As for wages, an appropriate amount must be paid for services rendered.  If services are not rendered, no wages should be paid.  The point is that wages are not optional.  Dividends are optional.  However, the facts of the case indicated that the father (while living) and sons had numerous years where they did not receive any wages, with those unpaid wages being made up in later years in the form of high commodity wages.  That’s an interesting (and highly relevant) fact from a tax standpoint.  There are innumerable court cases addressing unreasonably high compensation (paid in order to lower C corporation income). As a landlord corporation under a crop share arrangement, the corporation provides the land and the tenant provides the services. Landlord services would be minimal.  Indeed, in the NE case, the court noted that each son’s corporation performed the farming duties – not the landlord corporation.  But, it was the landlord corporation that paid the commodity wages.  That could cause the IRS to assert that the compensation was unreasonably high.  Alternatively, if the landlord corporation were materially participating under the lease, a question could arise as to whether the 50-50 crop share arrangement sufficiently compensated the corporation for the material services that were rendered.   

Another concern with having unpaid wages is the lack of documentation. With documentation, though, the corporation would have a deferred compensation plan, subject to onerous taxes unless payment requirements are strictly satisfied.

Why were wages paid in-kind instead of in cash?  For agricultural labor, only cash wages are subject to Social Security tax.  Wages paid in-kind to agricultural labor are not subject to FICA tax, FUTA (Federal Unemployment Tax Act) tax, or income tax withholding, but they are subject to income tax.  I.R.C. §§3121(a)(8); 3306(b)(11).  In 1994, an IRS Task Force produced guidelines that set forth several factors as relevant in determining when a particular in-kind payment qualifies for the exemption.  To the IRS, the payment of at least some cash wages is important.  That’s another area of concern with the wage arrangement of the corporation in the NE case.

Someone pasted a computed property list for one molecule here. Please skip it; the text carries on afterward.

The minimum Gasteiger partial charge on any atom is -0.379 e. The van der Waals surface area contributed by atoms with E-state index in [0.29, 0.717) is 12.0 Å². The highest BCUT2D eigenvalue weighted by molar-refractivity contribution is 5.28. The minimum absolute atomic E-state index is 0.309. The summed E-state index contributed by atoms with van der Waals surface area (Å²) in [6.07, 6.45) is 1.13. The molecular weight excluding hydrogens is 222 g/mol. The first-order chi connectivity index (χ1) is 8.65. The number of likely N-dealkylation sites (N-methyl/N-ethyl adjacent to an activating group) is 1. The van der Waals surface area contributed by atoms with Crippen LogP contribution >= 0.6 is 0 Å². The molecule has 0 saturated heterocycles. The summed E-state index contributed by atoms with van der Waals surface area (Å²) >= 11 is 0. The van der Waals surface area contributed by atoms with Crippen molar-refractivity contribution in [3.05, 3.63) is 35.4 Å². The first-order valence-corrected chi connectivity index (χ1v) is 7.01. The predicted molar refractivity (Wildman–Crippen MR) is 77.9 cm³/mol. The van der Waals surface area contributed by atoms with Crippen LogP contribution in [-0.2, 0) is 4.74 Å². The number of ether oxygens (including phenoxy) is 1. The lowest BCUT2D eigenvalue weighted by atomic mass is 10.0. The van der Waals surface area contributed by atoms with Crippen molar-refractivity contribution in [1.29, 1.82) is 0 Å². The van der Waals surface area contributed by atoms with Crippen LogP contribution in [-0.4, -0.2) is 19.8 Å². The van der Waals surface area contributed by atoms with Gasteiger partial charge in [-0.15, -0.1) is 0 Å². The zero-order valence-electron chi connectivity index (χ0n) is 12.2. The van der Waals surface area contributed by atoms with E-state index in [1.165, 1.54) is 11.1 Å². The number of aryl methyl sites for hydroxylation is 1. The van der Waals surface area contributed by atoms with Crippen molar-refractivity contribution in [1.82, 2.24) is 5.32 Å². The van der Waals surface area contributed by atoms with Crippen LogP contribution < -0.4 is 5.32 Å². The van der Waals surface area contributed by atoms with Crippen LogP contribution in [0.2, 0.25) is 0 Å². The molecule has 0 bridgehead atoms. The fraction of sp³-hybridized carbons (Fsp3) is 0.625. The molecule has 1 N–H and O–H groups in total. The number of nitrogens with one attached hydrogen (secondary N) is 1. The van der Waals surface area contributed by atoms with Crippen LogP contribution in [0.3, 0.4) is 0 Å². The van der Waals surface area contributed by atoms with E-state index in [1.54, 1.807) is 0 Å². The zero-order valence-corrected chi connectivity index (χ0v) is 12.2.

A drawback of paying wages-in kind is that they don’t generate W-2 wages for purposes of the domestic production activities deduction of I.R.C. §199.  They are also not considered wages for purposes of determining the amount of earnings in retirement.

Other tax issues.  Another question concerns the value of the corporate assets.  The court noted that the corporation had $13 million in assets.  Depending on the mix of corporate assets (land and non-real estate assets), the corporation might have triggered the personal holding company (PHC) tax.  I.R.C. §541.    If a C corporation has too much investment income, the PHC tax will apply.  When more than a single entity is utilized, the landholding C corporation will receive the bulk, if not all, of its income from leasing the land to the production entity or entities.  If the lease is not structured properly, the income under the lease can be construed as passive investment income which may trigger application of the personal holding company tax.  The personal holding company tax is levied at a 20 percent rate on undistributed personal holding company income, and serves as a “penalty tax” in addition to the corporation's income tax that is normally owed.